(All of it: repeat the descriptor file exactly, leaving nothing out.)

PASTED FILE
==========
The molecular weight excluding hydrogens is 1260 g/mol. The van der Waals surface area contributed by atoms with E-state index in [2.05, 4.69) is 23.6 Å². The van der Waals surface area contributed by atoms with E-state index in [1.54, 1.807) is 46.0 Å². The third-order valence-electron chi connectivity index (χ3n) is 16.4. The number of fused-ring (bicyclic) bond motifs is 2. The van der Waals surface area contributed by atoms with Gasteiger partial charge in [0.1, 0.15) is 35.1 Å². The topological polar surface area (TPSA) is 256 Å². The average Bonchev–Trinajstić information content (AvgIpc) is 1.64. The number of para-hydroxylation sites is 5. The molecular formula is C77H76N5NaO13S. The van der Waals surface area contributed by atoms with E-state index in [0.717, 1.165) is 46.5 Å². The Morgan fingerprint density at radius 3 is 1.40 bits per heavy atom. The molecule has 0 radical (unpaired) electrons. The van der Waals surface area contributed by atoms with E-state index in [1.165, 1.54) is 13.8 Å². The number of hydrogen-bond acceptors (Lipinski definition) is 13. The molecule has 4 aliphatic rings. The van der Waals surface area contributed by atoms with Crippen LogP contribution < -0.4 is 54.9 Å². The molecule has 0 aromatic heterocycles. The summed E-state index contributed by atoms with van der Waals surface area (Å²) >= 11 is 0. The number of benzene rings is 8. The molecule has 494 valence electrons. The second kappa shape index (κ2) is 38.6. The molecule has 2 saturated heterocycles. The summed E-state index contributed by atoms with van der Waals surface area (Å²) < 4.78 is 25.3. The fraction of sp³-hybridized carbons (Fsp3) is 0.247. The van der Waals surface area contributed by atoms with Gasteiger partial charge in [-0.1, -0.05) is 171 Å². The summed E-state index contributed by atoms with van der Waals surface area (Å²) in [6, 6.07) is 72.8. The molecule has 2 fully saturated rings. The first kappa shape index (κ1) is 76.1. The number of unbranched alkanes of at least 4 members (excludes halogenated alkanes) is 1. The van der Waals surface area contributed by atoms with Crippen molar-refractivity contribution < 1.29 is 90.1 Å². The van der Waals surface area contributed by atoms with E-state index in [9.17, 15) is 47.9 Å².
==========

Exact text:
The molecular weight excluding hydrogens is 1260 g/mol. The van der Waals surface area contributed by atoms with E-state index in [2.05, 4.69) is 23.6 Å². The van der Waals surface area contributed by atoms with E-state index in [1.54, 1.807) is 46.0 Å². The third-order valence-electron chi connectivity index (χ3n) is 16.4. The number of fused-ring (bicyclic) bond motifs is 2. The van der Waals surface area contributed by atoms with Gasteiger partial charge in [0.1, 0.15) is 35.1 Å². The topological polar surface area (TPSA) is 256 Å². The average Bonchev–Trinajstić information content (AvgIpc) is 1.64. The number of para-hydroxylation sites is 5. The molecular formula is C77H76N5NaO13S. The van der Waals surface area contributed by atoms with E-state index in [0.717, 1.165) is 46.5 Å². The Morgan fingerprint density at radius 3 is 1.40 bits per heavy atom. The molecule has 0 radical (unpaired) electrons. The van der Waals surface area contributed by atoms with E-state index in [1.165, 1.54) is 13.8 Å². The number of hydrogen-bond acceptors (Lipinski definition) is 13. The molecule has 4 aliphatic rings. The van der Waals surface area contributed by atoms with Crippen LogP contribution < -0.4 is 54.9 Å². The molecule has 0 aromatic heterocycles. The summed E-state index contributed by atoms with van der Waals surface area (Å²) >= 11 is 0. The number of benzene rings is 8. The molecule has 494 valence electrons. The second kappa shape index (κ2) is 38.6. The molecule has 2 saturated heterocycles. The summed E-state index contributed by atoms with van der Waals surface area (Å²) < 4.78 is 25.3. The fraction of sp³-hybridized carbons (Fsp3) is 0.247. The van der Waals surface area contributed by atoms with Gasteiger partial charge in [-0.1, -0.05) is 171 Å². The summed E-state index contributed by atoms with van der Waals surface area (Å²) in [6, 6.07) is 72.8. The molecule has 2 fully saturated rings. The first kappa shape index (κ1) is 76.1. The number of unbranched alkanes of at least 4 members (excludes halogenated alkanes) is 1. The van der Waals surface area contributed by atoms with Crippen molar-refractivity contribution < 1.29 is 90.1 Å². The van der Waals surface area contributed by atoms with E-state index in [9.17, 15) is 47.9 Å².